The Flamboyant and Dwarf Cuttlefishes are the smallest on the planet, measuring only 3 inches and weighing only a few ounces.
They are famous for the psychedelic color display they use to communicate with each other. Cuttlefish have the most sizable brain-to-body ratio because of this communication style.
These colors come from the 20 million chromatophores that cover the skin of a cuttlefish. Chromatophores are cell pigments that connect to tiny muscles. It uses those muscles to control its coloring in any situation.
Arm or Tentacle?
The word cephalopod means “head feet” in Greek. It refers to the body structure of cephalopods. It is a large head with “feet” that extend directly from the head.
Now, these “feet” are really called arms or tentacles, but what’s the difference?
Arms have suction cups along their whole length like the limbs of an octopus. Tentacles only have suction cups on the tip of the limb. Sometimes those suction cups can have teeth like those of a squid.
Cephalopods can have arms or tentacles or even have both. Cuttlefish and squid are both examples of cephalopods that have arms and tentacles.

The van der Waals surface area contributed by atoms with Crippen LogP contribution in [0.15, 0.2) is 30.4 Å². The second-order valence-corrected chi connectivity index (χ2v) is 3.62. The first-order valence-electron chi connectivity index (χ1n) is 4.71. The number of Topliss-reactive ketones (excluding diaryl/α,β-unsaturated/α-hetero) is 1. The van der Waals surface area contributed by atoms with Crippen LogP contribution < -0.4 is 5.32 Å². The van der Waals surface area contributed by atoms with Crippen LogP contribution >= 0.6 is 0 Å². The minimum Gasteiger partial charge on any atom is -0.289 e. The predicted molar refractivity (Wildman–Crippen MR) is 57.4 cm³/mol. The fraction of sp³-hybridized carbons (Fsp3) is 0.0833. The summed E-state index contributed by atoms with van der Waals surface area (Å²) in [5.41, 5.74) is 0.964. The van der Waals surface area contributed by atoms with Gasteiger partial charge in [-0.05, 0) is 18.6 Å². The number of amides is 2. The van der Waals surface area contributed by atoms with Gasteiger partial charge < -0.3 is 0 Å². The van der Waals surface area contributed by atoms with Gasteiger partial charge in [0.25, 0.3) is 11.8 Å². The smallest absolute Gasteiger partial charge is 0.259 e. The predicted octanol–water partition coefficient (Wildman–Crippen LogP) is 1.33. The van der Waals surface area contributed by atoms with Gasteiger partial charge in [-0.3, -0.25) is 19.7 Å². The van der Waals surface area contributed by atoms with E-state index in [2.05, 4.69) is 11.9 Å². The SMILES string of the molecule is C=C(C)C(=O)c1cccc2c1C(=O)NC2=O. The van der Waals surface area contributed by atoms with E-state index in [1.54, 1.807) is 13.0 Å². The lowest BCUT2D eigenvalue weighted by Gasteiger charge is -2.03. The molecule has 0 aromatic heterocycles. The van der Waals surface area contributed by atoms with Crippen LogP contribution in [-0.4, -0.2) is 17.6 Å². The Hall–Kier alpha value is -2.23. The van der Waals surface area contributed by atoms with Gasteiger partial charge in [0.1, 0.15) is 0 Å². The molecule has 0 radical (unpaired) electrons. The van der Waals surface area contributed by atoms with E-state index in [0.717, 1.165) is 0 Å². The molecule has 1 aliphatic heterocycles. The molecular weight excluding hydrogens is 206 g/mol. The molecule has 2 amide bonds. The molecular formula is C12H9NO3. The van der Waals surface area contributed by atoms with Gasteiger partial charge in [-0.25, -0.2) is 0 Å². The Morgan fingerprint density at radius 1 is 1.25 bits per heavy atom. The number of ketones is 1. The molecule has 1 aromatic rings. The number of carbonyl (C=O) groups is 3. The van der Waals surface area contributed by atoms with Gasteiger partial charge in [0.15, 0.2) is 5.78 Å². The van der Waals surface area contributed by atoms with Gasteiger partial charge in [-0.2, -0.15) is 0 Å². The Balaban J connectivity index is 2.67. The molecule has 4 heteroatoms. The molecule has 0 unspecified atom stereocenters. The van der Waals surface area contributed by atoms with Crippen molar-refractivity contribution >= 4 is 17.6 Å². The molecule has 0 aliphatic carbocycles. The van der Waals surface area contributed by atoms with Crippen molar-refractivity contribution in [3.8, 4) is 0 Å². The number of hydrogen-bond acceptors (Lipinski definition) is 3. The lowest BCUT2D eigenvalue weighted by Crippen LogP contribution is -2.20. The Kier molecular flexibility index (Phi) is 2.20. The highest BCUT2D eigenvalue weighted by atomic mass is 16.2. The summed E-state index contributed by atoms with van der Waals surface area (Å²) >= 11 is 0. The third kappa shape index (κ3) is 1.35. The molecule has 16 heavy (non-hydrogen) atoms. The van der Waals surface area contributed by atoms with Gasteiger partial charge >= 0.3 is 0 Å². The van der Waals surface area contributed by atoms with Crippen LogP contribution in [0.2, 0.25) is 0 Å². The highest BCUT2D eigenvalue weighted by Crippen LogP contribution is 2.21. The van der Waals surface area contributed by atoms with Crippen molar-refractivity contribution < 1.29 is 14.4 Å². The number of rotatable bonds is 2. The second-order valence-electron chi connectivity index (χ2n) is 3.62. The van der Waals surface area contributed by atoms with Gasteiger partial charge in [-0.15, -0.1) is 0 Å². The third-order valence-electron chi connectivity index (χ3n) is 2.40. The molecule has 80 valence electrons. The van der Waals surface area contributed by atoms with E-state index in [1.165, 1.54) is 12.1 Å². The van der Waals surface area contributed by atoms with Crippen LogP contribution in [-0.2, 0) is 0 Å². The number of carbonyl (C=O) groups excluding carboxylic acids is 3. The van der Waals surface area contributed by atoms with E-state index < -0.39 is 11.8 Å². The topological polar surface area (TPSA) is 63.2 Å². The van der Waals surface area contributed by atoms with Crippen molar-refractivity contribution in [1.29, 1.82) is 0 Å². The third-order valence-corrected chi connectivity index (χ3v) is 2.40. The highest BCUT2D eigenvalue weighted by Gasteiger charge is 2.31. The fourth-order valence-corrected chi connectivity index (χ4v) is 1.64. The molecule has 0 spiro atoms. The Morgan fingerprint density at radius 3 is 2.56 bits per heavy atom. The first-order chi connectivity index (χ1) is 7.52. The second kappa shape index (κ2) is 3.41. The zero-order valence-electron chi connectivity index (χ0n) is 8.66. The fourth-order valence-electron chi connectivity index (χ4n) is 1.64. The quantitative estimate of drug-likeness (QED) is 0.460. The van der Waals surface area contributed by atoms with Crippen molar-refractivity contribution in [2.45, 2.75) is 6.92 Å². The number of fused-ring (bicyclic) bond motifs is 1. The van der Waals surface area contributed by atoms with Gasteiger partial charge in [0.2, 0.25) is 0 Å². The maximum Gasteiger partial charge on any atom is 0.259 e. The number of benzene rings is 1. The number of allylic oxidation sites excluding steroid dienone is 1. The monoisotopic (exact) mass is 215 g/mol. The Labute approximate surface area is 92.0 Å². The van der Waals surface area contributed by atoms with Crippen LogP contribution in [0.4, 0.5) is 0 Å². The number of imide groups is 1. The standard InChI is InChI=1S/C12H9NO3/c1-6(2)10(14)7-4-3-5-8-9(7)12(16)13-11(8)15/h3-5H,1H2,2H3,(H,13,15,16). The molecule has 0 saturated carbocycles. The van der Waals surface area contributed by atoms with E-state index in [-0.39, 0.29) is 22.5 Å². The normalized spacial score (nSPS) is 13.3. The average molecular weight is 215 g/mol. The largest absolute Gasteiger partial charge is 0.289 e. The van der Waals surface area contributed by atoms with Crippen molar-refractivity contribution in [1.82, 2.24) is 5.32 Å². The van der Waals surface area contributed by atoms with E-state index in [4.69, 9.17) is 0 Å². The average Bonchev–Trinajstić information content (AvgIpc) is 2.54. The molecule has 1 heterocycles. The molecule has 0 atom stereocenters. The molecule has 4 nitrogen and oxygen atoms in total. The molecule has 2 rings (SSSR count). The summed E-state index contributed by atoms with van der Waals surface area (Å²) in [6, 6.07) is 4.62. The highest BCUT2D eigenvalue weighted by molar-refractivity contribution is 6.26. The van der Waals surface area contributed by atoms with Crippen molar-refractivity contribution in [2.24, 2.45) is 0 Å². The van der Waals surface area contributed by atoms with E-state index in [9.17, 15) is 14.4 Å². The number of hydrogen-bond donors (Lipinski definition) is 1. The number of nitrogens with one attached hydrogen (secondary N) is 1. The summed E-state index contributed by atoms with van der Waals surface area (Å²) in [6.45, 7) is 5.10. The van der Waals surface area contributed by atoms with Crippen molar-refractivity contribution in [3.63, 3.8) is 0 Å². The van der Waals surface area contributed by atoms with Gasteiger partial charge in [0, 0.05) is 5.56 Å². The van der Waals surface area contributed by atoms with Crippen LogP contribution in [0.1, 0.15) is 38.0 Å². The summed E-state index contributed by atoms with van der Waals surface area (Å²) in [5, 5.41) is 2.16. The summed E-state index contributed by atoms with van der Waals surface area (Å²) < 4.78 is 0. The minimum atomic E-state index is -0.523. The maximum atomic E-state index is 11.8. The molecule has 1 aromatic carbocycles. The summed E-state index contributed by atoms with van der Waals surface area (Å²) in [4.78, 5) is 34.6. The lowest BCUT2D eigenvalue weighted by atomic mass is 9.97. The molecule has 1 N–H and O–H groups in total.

Comparing Cuttlefish and Squid
You can already see that cuttlefish and squid are quite similar but also have some major differences.
Let’s take a closer look.
Some of the similarities between cuttlefish and squid include:
- They are from the cephalopod class.
- Both have eight arms and two longer tentacles.
- Cuttlefish and squid have fins along their mantle.
- They use propulsion systems to quickly maneuver in any direction.
- Cuttlefish and squid have amazing camouflage capabilities.
- Their main enemies are humans and large marine animals.
Many of these similarities exist simply because they are mollusks from the same cephalopod class.
The main differences between cuttlefish and squid are:
- Cuttlefish have flat, oval bodies, and squids have elongated rodlike bodies.
- Squid are significantly larger and heavier than cuttlefish.
- The shape of their internal shells is different – a squid has pen-like cartilage that looks like a feather while cuttlefish have an oval cuttlebone that looks like a spoon.
- Squid use bioluminescence, and cuttlefish use chromatophores.
- Cuttlefish only live for 1-2 years whereas squids live for 3-5.
- Squid live all over the ocean in any number of locations; cuttlefish live in shallow tropical waters.
Squid and cuttlefish are similar in many ways but differ in terms of their protection and communication methods, body shape, and overall size.
Cephalopods are fascinating creatures that evolved over millions of years. They are the most intelligent ocean animals on the planet. In fact, cuttlefish and squid are so clever they can solve mazes.
There is still much to be discovered about cuttlefish and squid. These are mysterious creatures, producing light and color displays that leave you in awe. Their intelligence is unrivaled.
After making this comparison between cuttlefish and squid, I hope their similarities and differences are clear to see.